The dystopian future of Remember Me draws from the rich narrative waters established by science fiction writers such as Philip K. Dick and William Gibson to create a world that extends the familiar divide between the haves and have-nots. Where a small pocket of the elite live above a suffering population that simmers with a rising heat threatening to cause civil war.
Remember Me seems to take equal inspiration from works such as Joss Whedon’s Dollhouse series, particularly the Epitaph story-arc, with a technology called the Sensation Engine (Sensen), a brain implant that allows memories to be traded and shared—or forgotten all together.
Nilin awakens at the bottom of this food chain, imprisoned as an “Errorist” fighting to take down the Memorize corporation that has unleashed this twisted technology. As a memory hunter, Nilin has the skills to not only take memories, but manipulate them in order to change the actions of others. But she awakens after having most of her own memories wiped and is hesitantly guided toward purpose by the communications of Errorist leader Edge.
With Nilin’s memory wiped, there’s every opportunity to form an immediate bond with the player, as both take shaky steps into a strange new world. Walking through the facility where Nilin is imprisoned, both Nilin and the player have no choice but to trust the voice of Edge, who guides an early escape that leads to the initial view of the slums of Neo-Paris. This also leads to the introduction of one of the game’s primary enemy types, the Leapers, humans who have absorbed so many memories that their sensen has degraded and twisted them into a new sub-human species scrounging memories beneath the surface of the city.
Surviving the strange streets of Neo-Paris will find Nilin splitting her time between a Prince of Persia styled bit of platform climbs and leaps from ledges and pipes, and combat that is going to take a few more words to explain.
At the core, the flow of combat takes cues from the Batman: Arkham franchise, with Nilin laying down fists and feet against adversaries, a red warning indicator letting players know when it’s time to hit an additional button to flip over enemies, often causing them to hit one another and allowing Nilin to continue her chain of attacks. But Remember Me also seeks to distinguish itself with the combo lab feature, at least insofar as adding a bit more meat to a very familiar bone.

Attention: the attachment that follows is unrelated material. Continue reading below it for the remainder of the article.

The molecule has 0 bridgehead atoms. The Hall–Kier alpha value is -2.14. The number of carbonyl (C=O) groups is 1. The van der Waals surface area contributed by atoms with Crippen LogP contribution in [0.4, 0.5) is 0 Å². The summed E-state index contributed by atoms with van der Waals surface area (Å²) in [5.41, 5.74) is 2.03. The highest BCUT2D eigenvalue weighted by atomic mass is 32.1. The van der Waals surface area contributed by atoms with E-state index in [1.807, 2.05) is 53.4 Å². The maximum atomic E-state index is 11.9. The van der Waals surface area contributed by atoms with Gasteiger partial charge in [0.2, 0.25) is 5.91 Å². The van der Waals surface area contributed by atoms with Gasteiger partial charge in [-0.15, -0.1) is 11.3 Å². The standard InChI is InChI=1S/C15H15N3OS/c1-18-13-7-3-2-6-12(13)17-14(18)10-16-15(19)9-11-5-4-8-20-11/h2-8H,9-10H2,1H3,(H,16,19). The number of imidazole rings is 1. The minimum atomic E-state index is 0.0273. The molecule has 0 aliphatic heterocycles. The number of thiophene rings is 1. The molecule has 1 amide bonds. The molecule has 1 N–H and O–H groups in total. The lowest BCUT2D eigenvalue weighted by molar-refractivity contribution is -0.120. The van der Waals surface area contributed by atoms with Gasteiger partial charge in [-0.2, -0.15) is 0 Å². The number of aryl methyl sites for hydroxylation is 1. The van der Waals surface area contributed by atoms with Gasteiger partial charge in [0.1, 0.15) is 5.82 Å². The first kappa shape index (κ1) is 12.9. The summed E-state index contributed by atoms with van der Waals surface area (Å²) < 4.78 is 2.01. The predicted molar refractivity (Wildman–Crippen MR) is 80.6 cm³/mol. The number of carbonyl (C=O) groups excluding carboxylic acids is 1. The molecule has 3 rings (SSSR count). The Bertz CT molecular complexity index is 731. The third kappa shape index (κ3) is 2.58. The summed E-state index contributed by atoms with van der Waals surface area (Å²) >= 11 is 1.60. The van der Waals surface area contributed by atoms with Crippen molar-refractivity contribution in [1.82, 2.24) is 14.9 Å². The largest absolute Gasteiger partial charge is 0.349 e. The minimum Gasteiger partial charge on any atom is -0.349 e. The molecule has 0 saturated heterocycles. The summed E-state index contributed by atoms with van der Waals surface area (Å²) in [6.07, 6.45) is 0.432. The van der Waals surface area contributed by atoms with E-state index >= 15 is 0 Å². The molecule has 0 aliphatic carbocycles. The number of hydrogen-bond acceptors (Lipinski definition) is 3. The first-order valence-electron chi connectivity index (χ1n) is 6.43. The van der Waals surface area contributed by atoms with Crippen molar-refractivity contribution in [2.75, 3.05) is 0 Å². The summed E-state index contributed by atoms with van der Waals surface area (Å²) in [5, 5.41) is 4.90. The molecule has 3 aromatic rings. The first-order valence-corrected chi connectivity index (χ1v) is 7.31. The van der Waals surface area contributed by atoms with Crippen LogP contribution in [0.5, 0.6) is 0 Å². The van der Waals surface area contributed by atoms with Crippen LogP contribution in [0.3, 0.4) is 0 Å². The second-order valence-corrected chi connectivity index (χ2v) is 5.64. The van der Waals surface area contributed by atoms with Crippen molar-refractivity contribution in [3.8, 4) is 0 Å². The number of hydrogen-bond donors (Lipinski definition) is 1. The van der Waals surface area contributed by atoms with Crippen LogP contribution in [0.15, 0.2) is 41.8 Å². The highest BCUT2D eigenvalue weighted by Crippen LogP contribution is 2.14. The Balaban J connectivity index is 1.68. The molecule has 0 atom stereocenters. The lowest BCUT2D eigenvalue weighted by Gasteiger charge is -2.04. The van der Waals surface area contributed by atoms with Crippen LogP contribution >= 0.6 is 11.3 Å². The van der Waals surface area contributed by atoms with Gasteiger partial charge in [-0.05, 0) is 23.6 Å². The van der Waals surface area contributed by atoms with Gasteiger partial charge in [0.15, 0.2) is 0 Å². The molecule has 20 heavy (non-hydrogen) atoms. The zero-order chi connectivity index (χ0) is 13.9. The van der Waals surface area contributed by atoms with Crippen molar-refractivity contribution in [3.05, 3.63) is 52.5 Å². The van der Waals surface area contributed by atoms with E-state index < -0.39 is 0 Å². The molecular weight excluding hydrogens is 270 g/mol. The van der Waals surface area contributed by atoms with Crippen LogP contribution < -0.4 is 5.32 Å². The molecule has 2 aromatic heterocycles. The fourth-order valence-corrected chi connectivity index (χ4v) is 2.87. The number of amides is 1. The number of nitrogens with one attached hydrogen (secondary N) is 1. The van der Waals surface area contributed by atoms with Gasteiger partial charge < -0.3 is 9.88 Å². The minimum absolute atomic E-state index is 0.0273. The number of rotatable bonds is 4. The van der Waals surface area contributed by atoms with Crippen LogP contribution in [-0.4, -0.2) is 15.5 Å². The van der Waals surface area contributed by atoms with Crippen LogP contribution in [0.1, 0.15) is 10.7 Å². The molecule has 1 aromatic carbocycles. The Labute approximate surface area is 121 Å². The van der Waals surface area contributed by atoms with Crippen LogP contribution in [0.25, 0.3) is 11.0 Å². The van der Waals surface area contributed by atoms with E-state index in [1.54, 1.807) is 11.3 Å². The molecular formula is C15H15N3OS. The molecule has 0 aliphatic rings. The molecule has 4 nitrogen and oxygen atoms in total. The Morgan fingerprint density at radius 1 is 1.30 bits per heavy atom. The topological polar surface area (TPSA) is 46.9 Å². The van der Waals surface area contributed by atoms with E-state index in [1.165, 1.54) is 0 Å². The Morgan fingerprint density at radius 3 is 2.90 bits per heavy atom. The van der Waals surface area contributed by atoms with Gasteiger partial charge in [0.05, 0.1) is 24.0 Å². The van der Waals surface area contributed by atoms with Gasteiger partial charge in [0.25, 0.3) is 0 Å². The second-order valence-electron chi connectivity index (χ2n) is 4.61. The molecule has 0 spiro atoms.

As Nilin beats down more opponents, she unlocks longer combo chains, which alternate between the two primary attack buttons—X and Y on the 360 controller. She also unlocks “Pressens” that can be placed in these chains, which break down into four categories – heal, power, chain and cool down.
As players unlock pressens from these four families, they can customize chains with them – to an extent. Each family of pressens offers X and Y variants that can be placed in corresponding X and Y slots within combos of increasing length. Mixing and matching pressens in these spaces allows Nilin to regain health while fighting, and chain her power attacks to increase the damage being dealt to enemies. This doesn’t really force the player to learn any combos beyond the initial three X attack prompt that can be equipped with a heal and cool down pressen and essentially allow players to pound a path through the game with minimal effort. But it does extend the invitation to make a more intimate connection with combos rather than simply reading them off a menu and then attempting to execute them.
Nilin’s real power comes from focus abilities, which power up as she deals damage to enemies. These more powerful options allow her to enter a brief fury mode where she flies from enemy to enemy with more powerful hits, smash the ground to reveal invisible enemies around her, strap a bomb to the side of an enemy, take control of enemy robots, and briefly turn invisible to sneak behind an enemy for a one hit take down by overloading their sensen.
Guarding against any abuse of these powers, using focus abilities initiates a cool down cycle before it can be used again, and using the cool down pressen in your combos then speeds up this countdown process. There’s a long portion of Remember Me where the combat does come across as monotonous until Nilin unlocks all of these powers, and I experienced several sequences where I was left leaping over enemies and stealing quick combos while waiting for those timers to run out. I’ll also admit to often resorting to the shortest combo and thus the slowest route, but it’s damn tricky executing a longer string of attacks with enemies ever eager to strike and the evasion warning flashing every few seconds.
There are two main types of enemy encounters, which are almost always triggered when entering a wide open area between platforming sections.
Scenario one is where a pack of leapers will attack while invisible variants phase in and out of sight to swipe at Nilin, wherein Nilin can sometimes activate lights in the area to make them visible but more often than not uses focus powers to find them and then specifically attacks them while a swarm of regenerating leapers try to stop her.
There’s some attempt to break this up a bit with an arm cannon feature for blasting enemies off of walls or issuing a powerful blast to weaken opponents.